In a most unexpected way, physics has started to criticize its own sense of reality. Noted figures are speaking out against other noted figures, and heads are being knocked. A prime example: In the blog section of Scientific American, the highly respected South African physicist and cosmologist George Ellis says, quite bluntly, "The belief that all of reality can be fully comprehended in terms of physics and the equations of physics is a fantasy." In the same vein, the esteemed British physicist Sir Martin Rees made a headline in 2010 that read "We shouldn't attach any weight to what Hawking says about God."
Stephen Hawking has been quoted around the world for saying that God isn't necessary to our understanding of creation. Lord Rees, former president of the Royal Society and sometimes labeled "Britain's greatest scientist," expressed himself pointedly: "I know Stephen Hawking well enough to know that he has read very little philosophy and even less theology, so I don't think we should attach any weight to his views on this topic."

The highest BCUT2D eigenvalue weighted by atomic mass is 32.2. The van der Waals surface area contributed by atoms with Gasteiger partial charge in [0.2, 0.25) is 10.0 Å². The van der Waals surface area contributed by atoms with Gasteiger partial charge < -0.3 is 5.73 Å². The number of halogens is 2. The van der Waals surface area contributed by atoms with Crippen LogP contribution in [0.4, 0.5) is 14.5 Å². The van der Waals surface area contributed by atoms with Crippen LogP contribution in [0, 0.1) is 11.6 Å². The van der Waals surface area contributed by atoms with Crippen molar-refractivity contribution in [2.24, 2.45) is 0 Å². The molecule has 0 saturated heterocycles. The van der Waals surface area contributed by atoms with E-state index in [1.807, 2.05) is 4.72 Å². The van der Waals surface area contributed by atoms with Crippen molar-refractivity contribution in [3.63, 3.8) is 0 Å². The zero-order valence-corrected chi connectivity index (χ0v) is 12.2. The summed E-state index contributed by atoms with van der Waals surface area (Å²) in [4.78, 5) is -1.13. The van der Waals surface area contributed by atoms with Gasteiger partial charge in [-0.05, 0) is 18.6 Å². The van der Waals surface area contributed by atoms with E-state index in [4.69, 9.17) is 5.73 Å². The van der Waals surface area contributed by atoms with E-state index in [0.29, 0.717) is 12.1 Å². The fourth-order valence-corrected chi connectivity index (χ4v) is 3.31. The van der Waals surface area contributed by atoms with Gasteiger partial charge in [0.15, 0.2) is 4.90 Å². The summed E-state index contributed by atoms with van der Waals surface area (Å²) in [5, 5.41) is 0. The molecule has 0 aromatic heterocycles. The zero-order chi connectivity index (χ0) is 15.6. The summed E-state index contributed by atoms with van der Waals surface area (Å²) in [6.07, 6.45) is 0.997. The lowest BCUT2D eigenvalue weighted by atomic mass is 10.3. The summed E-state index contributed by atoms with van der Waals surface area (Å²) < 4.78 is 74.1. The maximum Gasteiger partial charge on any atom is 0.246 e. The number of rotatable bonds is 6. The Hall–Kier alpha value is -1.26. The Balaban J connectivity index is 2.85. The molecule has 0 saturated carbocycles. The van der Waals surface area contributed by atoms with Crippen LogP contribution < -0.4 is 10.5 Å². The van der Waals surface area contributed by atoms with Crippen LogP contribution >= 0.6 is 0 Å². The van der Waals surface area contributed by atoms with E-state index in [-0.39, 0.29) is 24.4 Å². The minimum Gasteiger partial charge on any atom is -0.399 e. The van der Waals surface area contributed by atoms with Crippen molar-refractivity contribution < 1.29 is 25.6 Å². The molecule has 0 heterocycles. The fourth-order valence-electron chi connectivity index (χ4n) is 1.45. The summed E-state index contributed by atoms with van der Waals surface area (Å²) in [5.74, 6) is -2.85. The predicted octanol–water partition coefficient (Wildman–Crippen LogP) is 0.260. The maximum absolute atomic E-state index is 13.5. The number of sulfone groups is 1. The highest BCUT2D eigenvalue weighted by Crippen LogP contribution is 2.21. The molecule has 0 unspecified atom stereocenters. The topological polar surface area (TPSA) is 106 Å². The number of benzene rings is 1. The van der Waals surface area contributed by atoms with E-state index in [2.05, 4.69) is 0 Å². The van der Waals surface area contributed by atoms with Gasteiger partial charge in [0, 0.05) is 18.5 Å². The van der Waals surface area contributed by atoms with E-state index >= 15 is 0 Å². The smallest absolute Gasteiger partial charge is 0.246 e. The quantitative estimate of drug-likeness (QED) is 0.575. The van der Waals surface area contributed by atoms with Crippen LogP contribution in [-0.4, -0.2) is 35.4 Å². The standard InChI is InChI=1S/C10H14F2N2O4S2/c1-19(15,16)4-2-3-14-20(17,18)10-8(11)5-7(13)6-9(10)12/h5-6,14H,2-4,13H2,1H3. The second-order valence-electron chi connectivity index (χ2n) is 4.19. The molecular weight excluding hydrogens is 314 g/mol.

But physics has long disdained philosophy. The prominent PBS personality, astrophysicist Neil deGrasse Tyson, recently called philosophy useless, asserting, as countless scientists do, the superiority of science in answering the big questions about existence. Richard Dawkins feels qualified to show the falseness of all theological ideas back to the beginning, ridiculing them without actually examining them. Ellis singles out a staunch Dawkins ally, physicist Lawrence Krauss, for making statements about the source of the universe without benefit of experiments or data. In other words, Krauss feels free to foist off his own philosophical baggage under the guise of being scientific.